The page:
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The UK’s slowing economy: facing headwinds

Date: 18th November 2019

The UK’s slowing economy: facing headwinds
In this Perspective Ruth Lea, Economic Adviser to the Arbuthnot Banking Group, discusses the latest reports on UK data:
    • In the context of a weakening global economy and continuing Brexit uncertainty, UK GDP rose by a slightly weaker than expected 0.3% (QOQ) in 2019Q3, to be just 1.0% higher YOY.
    • NIESR is projecting 0.2% (QOQ) GDP growth for 2019Q4. If GDP does rise by 0.2% in 2019Q4, then GDP will grow by 1.3% in the year 2019, compared with 1.4% in 2018 and 1.9% in 2016 and 2017.
    • The data so far available for 2019Q4 have been disappointing. Retail sales slipped 0.1% (MOM) in October, whilst the Markit surveys for the month were subdued.
    • There is some softening in the labour market, though it is still fairly robust. Employment fell in 2019Q3 and vacancies, though still very high, are easing. Given the modest contraction in the labour force, unemployment also fell in 2019Q3 and the unemployment rate fell to 3.8%; it has not been lower since early 1975.
    • The annual increase in average earnings slipped to 3.6% in 2019Q3 for both total and regular pay. But, given the modest inflationary pressures, real earnings continue to grow quite well.
    • CPI inflation fell to 1.5%, below the Bank of England’s 2% target, in October reflecting lower energy prices. Producer prices inflation also eased in October, reflecting lower oil prices, and remains well-contained.
    • House price inflation was unchanged at 1.3% (YOY) in September, with prices falling in East England by 0.2% (YOY) and in London by 0.4% (YOY).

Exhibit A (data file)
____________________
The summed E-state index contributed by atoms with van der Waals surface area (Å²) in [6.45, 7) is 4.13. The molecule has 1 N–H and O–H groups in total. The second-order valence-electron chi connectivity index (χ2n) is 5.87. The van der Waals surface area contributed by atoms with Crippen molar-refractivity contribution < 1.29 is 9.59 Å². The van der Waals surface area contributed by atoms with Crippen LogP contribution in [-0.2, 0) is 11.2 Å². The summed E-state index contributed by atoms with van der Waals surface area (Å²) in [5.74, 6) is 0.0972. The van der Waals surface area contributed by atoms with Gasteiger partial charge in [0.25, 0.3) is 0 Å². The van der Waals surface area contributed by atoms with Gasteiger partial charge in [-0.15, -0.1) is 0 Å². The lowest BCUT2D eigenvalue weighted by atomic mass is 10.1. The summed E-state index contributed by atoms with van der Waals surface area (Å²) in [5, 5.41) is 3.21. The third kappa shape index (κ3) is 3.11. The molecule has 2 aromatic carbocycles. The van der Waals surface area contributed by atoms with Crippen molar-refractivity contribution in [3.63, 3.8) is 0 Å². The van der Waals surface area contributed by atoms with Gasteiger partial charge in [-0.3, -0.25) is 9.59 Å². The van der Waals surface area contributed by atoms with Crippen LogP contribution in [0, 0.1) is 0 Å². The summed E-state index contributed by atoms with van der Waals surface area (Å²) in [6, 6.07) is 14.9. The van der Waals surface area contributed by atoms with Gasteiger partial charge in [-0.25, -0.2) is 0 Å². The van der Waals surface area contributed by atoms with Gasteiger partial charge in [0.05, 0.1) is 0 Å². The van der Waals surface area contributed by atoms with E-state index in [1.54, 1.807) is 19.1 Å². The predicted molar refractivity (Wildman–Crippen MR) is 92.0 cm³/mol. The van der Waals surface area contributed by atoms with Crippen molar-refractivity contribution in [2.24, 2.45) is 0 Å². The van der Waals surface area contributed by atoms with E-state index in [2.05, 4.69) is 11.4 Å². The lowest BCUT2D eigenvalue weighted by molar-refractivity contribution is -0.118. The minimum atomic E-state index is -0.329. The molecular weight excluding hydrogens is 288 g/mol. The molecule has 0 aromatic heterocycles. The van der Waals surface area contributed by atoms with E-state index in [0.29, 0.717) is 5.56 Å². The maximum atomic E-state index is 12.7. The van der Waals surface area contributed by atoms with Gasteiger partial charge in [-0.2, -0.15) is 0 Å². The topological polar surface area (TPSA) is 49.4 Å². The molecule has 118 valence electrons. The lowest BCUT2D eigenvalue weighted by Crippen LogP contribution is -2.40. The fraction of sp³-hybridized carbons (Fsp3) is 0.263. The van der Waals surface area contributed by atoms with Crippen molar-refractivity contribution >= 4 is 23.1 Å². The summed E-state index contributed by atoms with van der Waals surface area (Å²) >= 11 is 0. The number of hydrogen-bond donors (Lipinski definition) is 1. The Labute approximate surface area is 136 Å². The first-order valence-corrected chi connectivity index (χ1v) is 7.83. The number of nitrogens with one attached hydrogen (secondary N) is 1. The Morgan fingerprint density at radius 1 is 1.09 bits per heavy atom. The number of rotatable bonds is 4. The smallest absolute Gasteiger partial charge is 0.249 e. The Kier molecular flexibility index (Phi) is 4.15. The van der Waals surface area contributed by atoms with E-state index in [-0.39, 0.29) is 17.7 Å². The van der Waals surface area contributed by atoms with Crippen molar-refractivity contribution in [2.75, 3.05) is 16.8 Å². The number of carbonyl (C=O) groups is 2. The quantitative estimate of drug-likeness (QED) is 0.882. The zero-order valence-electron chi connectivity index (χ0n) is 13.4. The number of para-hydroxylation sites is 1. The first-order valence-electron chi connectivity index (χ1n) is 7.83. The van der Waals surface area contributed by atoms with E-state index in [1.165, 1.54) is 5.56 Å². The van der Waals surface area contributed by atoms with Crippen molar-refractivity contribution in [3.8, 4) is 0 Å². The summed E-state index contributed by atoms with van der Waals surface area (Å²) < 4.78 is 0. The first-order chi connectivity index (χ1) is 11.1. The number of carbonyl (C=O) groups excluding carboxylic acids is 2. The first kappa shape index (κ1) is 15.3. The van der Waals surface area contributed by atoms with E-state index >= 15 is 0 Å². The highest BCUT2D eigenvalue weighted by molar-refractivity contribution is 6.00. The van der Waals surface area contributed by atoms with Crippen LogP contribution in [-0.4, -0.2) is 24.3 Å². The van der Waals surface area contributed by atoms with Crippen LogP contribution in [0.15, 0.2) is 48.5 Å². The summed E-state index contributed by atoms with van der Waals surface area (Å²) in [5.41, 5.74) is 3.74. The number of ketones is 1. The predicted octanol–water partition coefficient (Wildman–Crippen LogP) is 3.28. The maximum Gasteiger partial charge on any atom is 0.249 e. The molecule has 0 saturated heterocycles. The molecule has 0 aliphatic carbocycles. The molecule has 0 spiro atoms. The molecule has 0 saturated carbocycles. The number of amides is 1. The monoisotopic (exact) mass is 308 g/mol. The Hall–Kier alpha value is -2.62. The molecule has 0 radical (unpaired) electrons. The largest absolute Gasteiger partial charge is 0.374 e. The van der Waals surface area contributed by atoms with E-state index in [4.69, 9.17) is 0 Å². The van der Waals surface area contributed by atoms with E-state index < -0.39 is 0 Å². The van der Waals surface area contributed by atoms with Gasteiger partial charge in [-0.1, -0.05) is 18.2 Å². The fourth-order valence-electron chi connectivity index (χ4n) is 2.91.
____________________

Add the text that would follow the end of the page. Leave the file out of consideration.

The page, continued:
Concerning other economic news:
    • The Bank’s MPC left monetary policy unchanged at it November meeting but, whilst seven members of the MPC vote for no change, two members voted to cut rates to 0.5%.
    • Eurostat confirmed that Eurozone GDP had grown by 0.2% (QOQ) in 2019Q3, to be 1.2% higher YOY. Germany narrowly avoided recession, growing by 0.1% (QOQ) in 2019Q3 after a fall of 0.2% in 2019Q2 (revised). Its growth is effectively stagnant, as is Italy’s. French GDP rose by 0.3%, supported by fiscal expansion.
    Concerning political developments:
    • Parliament was dissolved on 6 November 2019, 25 working days before the General Election of 12 December 2019, and the political parties have launched their campaigns.
    • The Chancellor announced changes to his fiscal rules, which could see an extra £100bn of net investment over the next five years.
    • The Shadow Chancellor announced a proposed £150bn Social Transformation Fund over five years (averaging £30bn a year). In addition, the previously announced £250bn Green Transformation Fund over ten years averages at £25bn a year. Taken together they could add £55bn a year of extra investment spending.

    Ruth Lea said, “…the slowdown in the UK economy should be seen within the context of the weaker global economy, especially the Eurozone. In addition, the economy continues to face the headwind of continued Brexit uncertainty, which is almost certainly depressing investment and could well be undermining the consumer as well. But the economy is still growing. Moreover, despite the assertions that the economy has been significantly damaged by the direct impact of the June 2016 Brexit vote, which should be considered separately from the uncertainties generated by this year’s delays, the UK economy has performed quite creditably since the referendum. Between 2016Q2 and 2019Q3 it grew by 4.95%, the same as Germany and faster than Italy. Granted France and Spain have grown quicker but, given their higher margins of spare capacity as measured by unemployment rates, this is not altogether surprising,”

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Ruth Lea, Economic Adviser
07800 608 674, 020 8346 3482
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